At the last OPEC summit, Saudi Arabia pulled out of a deal at the 11th hour
One day left before the meeting in Vienna to close the Organization of the Petroleum Exporting Countries (OPEC) deal to reduce oil output, and the venture has devolved from being a sure thing to something needing to be rescued, according to a one-time deal booster.
Helima Croft, head of global commodities strategy at RBC Capital Markets, told CNBC from Vienna as pre-summit talks reportedly hit a wall, "We're going to need somebody to go in and rescue it; this could end early tomorrow unless Khalid" - Khalid al-Falih, oil minister for Saudi Arabia - "can come in and restore order, but there's not a lot of time to get it done."
Croft, who previously expressed optimism about the deal going through from media headquarters in the U.S., added, "What I hear is kind of crazy: the fear in town is it's Doha redux, everybody's worst nightmare."
Helima Croft, RBC Capital Markets
We're in the realm of ego…this is kind of lunacy
She is referring the previous OPEC summit in Qatar, which had been widely dismissed by analysts as doomed to failure and indeed imploded when Saudi Arabia pulled out at the 11th hour due to Iran holding firm on its goal of regaining market share lost under economic sanctions.
The situation is shaping up the same this time out. "Once again, it seems (Saudi Deputy Crown Prince Mohammed bin Salman) has decided Iranian participation in a cut is mandated," said Croft, adding, "If he sticks to that position, it doesn't lift off tomorrow.
"I think a cut was never on the table for Iran."
The current disagreement is reportedly whether Iran accepts a production level 200,000 barrels below what it says it now produces: Iran claims it produces 3.9 million barrels per day (bpd), and other sources put it closer to 3.7 million bpd.
Not surprisingly, Bijan Zanganeh, oil minister for the Islamic republic told reporters as he arrived in Vienna on Monday, "We will leave the level of production (where) we decided in Algeria" – meaning, no cuts at all.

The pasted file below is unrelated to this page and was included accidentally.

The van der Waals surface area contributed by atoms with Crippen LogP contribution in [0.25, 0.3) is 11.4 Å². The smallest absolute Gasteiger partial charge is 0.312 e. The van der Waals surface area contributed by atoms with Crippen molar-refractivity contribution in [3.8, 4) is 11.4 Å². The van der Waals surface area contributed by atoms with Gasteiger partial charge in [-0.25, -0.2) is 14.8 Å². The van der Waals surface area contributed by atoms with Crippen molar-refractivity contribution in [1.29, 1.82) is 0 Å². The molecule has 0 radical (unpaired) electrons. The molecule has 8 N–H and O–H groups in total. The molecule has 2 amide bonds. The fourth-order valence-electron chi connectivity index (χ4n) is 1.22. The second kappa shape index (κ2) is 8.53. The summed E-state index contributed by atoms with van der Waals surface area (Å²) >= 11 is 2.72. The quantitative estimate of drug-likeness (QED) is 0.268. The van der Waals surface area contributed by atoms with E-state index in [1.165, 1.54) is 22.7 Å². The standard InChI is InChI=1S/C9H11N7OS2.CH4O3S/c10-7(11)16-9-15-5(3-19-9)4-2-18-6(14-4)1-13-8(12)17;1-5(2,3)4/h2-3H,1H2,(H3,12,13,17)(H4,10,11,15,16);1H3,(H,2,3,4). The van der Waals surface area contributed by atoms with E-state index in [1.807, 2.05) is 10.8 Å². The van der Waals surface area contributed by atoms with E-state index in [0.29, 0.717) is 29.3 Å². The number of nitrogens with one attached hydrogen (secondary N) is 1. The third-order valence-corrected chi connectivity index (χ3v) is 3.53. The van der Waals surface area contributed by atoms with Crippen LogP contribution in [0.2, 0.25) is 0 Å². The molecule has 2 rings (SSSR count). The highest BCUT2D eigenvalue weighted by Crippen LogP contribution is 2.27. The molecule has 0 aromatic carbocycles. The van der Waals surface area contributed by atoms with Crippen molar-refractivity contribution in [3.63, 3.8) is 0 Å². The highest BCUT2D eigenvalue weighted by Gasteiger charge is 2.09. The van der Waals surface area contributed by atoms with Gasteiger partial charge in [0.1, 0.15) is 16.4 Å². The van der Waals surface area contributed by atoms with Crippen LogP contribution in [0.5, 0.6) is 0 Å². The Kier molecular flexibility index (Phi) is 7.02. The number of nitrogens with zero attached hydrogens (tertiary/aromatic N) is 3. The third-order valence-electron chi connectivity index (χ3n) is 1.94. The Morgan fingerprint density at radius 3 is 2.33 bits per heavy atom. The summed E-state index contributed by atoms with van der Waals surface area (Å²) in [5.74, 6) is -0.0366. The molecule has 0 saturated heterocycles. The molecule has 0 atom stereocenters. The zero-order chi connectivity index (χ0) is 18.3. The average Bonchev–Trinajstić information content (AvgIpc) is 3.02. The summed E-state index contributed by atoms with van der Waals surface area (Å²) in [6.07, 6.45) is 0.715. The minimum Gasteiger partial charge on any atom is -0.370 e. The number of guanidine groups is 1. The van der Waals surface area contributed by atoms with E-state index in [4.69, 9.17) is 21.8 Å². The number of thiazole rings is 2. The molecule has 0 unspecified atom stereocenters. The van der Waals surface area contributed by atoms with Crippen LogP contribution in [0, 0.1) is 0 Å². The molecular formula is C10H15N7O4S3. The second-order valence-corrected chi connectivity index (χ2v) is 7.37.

Now that almost all hope is lost for a meaningful outcome on November 30, one question remains: "Now I'm wondering how ugly it's going to get," said John Kilduff, founding partner at Again Capital, and called OPEC "a dysfunctional family; they tried to cover up their discord as long as they could."
Kilduff thinks oil will quickly drop to $40 per barrel if Wednesday's outcome plays out as expected, then fall into the $30s soon afterwards.
Croft expressed surprise that the cutback deal will likely fall apart over a dispute of 200,000 barrels: "We're in the realm of ego ... this is kind of lunacy: they're not fighting over a million barrels."
But the surprise is confusing, considering many analysts and industry experts – first and foremost Kilduff – never thought the deal would be ratified anyway given the long-standing rivalry between OPEC members; moreover, the deal was also roundly dismissed as having almost no potential to affect the all-important global oversupply, given that the Saudis, Iran, non-member Russia, and many other nations are pumping oil at record volumes.
While analysts foment in Vienna, more distant observers such as CBC News's Don Pittis writes that "Fixing prices above what the market is demanding now will only mean that the price fixers lose market share" and that OPEC is poised to lose considerable market share in a world awash in oil – to the benefit of Canadian and U.S. producers.
According to Statista's Middle East Research and Information Project, that process is already underway: OPEC's share of global production has dropped from 54 percent in 1973 to 42 percent today.
Jamie Webster, a fellow at the Columbia Centre for Global Energy Policy told CNBC, "This is no longer a unipolar market, this is a multi-polar market."
On Monday, Amrita Sen, chief oil analyst at Energy Aspects, worried that if the OPEC summit collapses "we can see a very sharp correction; I wouldn't be surprised if we see $20s again."